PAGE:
Display 10 may be a color display. This may be achieved in various ways including:
As shown in
Controller 39 may comprise any suitable data processor. Controller 39 may comprise one or more microprocessors running suitable control software together with interfaces which permit controller 39 to control the operation of a display according to the invention. The general construction of such controllers and general techniques for programming such controllers to provide desired functions are well known to those skilled in the art and will not be described in detail herein.
As shown in
The luminance of any point on output diffuser 22 can be adjusted by controlling the amount of light passed on by corresponding elements of light modulators 16, 20 and 26. This control may be provided by a suitable control system (not shown in
As noted above, light modulators 16, 20 and 26 may all be of the same type or may be of two or more different types.
Light modulator 36 may have any of various constructions. For example, light modulator 36 may comprise an array of LCD elements each having a controllable transmissivity located in front of a reflective backing. Light projected by projector 37 passes through each LCD element and is reflected back through the LCD element by the reflective backing. The luminance at any point on screen 34 is determined by the intensity of light received at that point by projector 37 and the degree to which light modulator 36 (e.g. the LCD element at that point) absorbs light being transmitted through it.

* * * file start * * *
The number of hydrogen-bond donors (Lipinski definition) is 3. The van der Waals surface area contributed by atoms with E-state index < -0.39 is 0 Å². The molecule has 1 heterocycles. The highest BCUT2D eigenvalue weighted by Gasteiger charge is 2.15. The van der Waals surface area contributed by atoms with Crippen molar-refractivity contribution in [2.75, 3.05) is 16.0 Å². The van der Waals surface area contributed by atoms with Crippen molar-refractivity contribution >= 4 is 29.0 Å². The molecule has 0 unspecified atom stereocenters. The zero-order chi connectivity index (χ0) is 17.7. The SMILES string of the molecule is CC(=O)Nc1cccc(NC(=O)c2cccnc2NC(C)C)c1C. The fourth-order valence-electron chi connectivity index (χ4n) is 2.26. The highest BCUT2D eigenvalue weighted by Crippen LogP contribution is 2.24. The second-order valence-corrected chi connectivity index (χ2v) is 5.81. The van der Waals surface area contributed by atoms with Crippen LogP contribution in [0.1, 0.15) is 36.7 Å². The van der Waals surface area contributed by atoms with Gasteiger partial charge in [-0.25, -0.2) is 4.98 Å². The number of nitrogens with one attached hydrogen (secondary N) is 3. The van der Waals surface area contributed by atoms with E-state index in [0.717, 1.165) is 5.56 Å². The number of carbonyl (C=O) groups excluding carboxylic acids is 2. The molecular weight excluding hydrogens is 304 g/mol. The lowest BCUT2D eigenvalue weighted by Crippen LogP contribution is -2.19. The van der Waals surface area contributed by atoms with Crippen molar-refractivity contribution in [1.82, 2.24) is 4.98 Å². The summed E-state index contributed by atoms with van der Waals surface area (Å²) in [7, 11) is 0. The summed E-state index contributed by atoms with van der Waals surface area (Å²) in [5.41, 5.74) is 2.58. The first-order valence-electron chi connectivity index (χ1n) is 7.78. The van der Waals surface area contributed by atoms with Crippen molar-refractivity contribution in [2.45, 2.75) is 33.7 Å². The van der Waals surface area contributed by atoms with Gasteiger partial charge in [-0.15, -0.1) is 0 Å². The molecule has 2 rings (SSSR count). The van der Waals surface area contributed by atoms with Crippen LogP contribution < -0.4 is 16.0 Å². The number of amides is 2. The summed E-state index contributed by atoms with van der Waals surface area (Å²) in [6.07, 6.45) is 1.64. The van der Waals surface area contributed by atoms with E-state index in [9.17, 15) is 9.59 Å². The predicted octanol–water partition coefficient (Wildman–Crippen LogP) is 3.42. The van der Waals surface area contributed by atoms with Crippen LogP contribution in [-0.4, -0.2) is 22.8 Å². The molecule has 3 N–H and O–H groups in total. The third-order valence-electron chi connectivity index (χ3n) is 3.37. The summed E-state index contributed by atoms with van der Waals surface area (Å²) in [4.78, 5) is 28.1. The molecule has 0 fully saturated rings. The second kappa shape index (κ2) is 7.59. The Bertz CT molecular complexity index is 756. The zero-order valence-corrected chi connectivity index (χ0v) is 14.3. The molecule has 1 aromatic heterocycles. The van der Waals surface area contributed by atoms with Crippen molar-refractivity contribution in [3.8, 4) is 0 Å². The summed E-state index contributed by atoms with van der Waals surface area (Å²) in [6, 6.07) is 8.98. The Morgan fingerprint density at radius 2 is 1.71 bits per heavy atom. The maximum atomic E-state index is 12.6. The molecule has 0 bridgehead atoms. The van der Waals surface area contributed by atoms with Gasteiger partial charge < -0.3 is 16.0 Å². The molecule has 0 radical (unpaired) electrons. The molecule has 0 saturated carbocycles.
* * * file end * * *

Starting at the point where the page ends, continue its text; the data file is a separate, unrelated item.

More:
Light modulator 36 could also comprise an array of elements having variable retro-reflection properties. The elements may be prismatic. Such elements are described, for example, in Whitehead, U.S. Pat. No. 5,959,777 entitled Passive High Efficiency Variable Reflectivity Image Display Device and, Whitehead et al., U.S. Pat. No. 6,215,920 entitled Electrophoretic, High Index and Phase Transition Control of Total Internal Reflection in High Efficiency Variable Reflectivity Image Displays.
Light modulator 36 could also comprise an array of electrophoretic display elements as described, for example, in Albert et al., U.S. Pat. No. 6,172,798 entitled Shutter Mode Microencapsulated Electrophoretic Display; Comiskey et al., U.S. Pat. No. 6,120,839 entitled Electro-osmotic Displays and Materials for Making the Same; Jacobson, U.S. Pat. No. 6,120,588 entitled: Electronically Addressable Microencapsulated Ink and Display; Jacobson et al., U.S. Pat. No. 6,323,989 entitled Electrophoretic Displays Using Nanoparticles; Albert, U.S. Pat. No. 6,300,932 entitled Electrophoretic Displays with Luminescent Particles and Materials for Making the Same or, Comiskey et al., U.S. Pat. No. 6,327,072 entitled Microcell Electrophoretic Displays.